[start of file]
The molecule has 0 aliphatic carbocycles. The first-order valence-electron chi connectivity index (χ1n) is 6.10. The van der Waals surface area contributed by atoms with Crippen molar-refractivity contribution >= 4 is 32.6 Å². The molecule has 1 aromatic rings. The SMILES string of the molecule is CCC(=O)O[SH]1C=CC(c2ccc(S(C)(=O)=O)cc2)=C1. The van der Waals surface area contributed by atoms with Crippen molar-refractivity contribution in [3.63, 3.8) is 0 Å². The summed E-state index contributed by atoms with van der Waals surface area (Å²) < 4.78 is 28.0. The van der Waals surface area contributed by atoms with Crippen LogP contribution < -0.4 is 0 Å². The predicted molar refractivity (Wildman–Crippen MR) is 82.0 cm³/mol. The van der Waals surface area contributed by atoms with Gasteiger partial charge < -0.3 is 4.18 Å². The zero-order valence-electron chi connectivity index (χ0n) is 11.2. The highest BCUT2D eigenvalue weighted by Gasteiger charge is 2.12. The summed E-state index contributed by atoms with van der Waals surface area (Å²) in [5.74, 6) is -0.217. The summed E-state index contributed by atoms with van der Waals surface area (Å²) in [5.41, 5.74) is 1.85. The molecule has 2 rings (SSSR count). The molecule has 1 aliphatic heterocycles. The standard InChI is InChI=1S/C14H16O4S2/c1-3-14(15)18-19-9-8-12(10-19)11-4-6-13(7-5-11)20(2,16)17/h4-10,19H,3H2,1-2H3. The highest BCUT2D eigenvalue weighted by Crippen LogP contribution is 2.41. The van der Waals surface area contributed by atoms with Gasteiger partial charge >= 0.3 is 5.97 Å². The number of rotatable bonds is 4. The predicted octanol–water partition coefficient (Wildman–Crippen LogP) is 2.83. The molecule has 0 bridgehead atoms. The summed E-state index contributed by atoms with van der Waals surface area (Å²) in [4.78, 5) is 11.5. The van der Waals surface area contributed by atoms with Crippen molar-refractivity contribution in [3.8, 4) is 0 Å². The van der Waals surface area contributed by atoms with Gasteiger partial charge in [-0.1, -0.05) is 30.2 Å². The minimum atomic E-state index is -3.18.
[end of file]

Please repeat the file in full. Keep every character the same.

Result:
The molecule has 0 aliphatic carbocycles. The first-order valence-electron chi connectivity index (χ1n) is 6.10. The van der Waals surface area contributed by atoms with Crippen molar-refractivity contribution >= 4 is 32.6 Å². The molecule has 1 aromatic rings. The SMILES string of the molecule is CCC(=O)O[SH]1C=CC(c2ccc(S(C)(=O)=O)cc2)=C1. The van der Waals surface area contributed by atoms with Crippen molar-refractivity contribution in [3.63, 3.8) is 0 Å². The summed E-state index contributed by atoms with van der Waals surface area (Å²) < 4.78 is 28.0. The van der Waals surface area contributed by atoms with Crippen LogP contribution < -0.4 is 0 Å². The predicted molar refractivity (Wildman–Crippen MR) is 82.0 cm³/mol. The van der Waals surface area contributed by atoms with Gasteiger partial charge < -0.3 is 4.18 Å². The zero-order valence-electron chi connectivity index (χ0n) is 11.2. The highest BCUT2D eigenvalue weighted by Gasteiger charge is 2.12. The summed E-state index contributed by atoms with van der Waals surface area (Å²) in [5.74, 6) is -0.217. The summed E-state index contributed by atoms with van der Waals surface area (Å²) in [5.41, 5.74) is 1.85. The molecule has 2 rings (SSSR count). The molecule has 1 aliphatic heterocycles. The standard InChI is InChI=1S/C14H16O4S2/c1-3-14(15)18-19-9-8-12(10-19)11-4-6-13(7-5-11)20(2,16)17/h4-10,19H,3H2,1-2H3. The highest BCUT2D eigenvalue weighted by Crippen LogP contribution is 2.41. The van der Waals surface area contributed by atoms with Gasteiger partial charge >= 0.3 is 5.97 Å². The number of rotatable bonds is 4. The predicted octanol–water partition coefficient (Wildman–Crippen LogP) is 2.83. The molecule has 0 bridgehead atoms. The summed E-state index contributed by atoms with van der Waals surface area (Å²) in [4.78, 5) is 11.5. The van der Waals surface area contributed by atoms with Crippen molar-refractivity contribution in [3.8, 4) is 0 Å². The van der Waals surface area contributed by atoms with Gasteiger partial charge in [-0.1, -0.05) is 30.2 Å². The minimum atomic E-state index is -3.18.